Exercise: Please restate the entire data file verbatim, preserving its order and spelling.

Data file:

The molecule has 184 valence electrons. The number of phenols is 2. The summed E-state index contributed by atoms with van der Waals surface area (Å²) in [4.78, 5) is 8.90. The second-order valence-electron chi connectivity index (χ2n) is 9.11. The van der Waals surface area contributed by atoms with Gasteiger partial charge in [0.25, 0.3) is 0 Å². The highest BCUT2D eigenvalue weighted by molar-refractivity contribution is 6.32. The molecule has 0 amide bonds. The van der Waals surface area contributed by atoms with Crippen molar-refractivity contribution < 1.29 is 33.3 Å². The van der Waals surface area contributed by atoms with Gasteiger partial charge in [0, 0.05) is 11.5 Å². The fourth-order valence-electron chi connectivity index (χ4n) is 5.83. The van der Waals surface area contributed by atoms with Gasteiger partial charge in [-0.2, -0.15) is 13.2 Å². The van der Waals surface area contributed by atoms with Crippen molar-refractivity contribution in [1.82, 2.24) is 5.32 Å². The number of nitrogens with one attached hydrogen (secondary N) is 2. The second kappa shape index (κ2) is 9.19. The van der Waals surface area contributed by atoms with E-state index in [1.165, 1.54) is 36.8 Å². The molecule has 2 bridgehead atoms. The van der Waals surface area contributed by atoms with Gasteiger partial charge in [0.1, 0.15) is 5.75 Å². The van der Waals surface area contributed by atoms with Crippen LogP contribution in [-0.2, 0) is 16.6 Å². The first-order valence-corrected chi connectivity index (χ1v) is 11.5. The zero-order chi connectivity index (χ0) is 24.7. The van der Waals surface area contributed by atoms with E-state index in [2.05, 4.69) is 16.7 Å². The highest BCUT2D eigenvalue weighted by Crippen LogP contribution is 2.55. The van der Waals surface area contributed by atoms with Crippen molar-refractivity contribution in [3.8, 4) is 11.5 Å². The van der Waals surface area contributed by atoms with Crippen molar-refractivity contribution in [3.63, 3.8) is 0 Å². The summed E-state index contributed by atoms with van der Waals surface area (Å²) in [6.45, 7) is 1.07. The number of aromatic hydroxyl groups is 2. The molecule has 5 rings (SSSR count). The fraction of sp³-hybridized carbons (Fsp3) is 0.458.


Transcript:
The molecule has 184 valence electrons. The number of phenols is 2. The summed E-state index contributed by atoms with van der Waals surface area (Å²) in [4.78, 5) is 8.90. The second-order valence-electron chi connectivity index (χ2n) is 9.11. The van der Waals surface area contributed by atoms with Gasteiger partial charge in [0.25, 0.3) is 0 Å². The highest BCUT2D eigenvalue weighted by molar-refractivity contribution is 6.32. The molecule has 0 amide bonds. The van der Waals surface area contributed by atoms with Crippen molar-refractivity contribution < 1.29 is 33.3 Å². The van der Waals surface area contributed by atoms with Gasteiger partial charge in [0, 0.05) is 11.5 Å². The fourth-order valence-electron chi connectivity index (χ4n) is 5.83. The van der Waals surface area contributed by atoms with Gasteiger partial charge in [-0.2, -0.15) is 13.2 Å². The van der Waals surface area contributed by atoms with Crippen molar-refractivity contribution in [1.82, 2.24) is 5.32 Å². The number of nitrogens with one attached hydrogen (secondary N) is 2. The second kappa shape index (κ2) is 9.19. The van der Waals surface area contributed by atoms with E-state index in [1.165, 1.54) is 36.8 Å². The molecule has 2 bridgehead atoms. The van der Waals surface area contributed by atoms with Gasteiger partial charge in [0.1, 0.15) is 5.75 Å². The van der Waals surface area contributed by atoms with Crippen LogP contribution in [-0.2, 0) is 16.6 Å². The first-order valence-corrected chi connectivity index (χ1v) is 11.5. The zero-order chi connectivity index (χ0) is 24.7. The van der Waals surface area contributed by atoms with E-state index in [2.05, 4.69) is 16.7 Å². The highest BCUT2D eigenvalue weighted by Crippen LogP contribution is 2.55. The van der Waals surface area contributed by atoms with Crippen molar-refractivity contribution in [3.8, 4) is 11.5 Å². The van der Waals surface area contributed by atoms with Crippen molar-refractivity contribution in [3.63, 3.8) is 0 Å². The summed E-state index contributed by atoms with van der Waals surface area (Å²) in [6.45, 7) is 1.07. The number of aromatic hydroxyl groups is 2. The molecule has 5 rings (SSSR count). The fraction of sp³-hybridized carbons (Fsp3) is 0.458.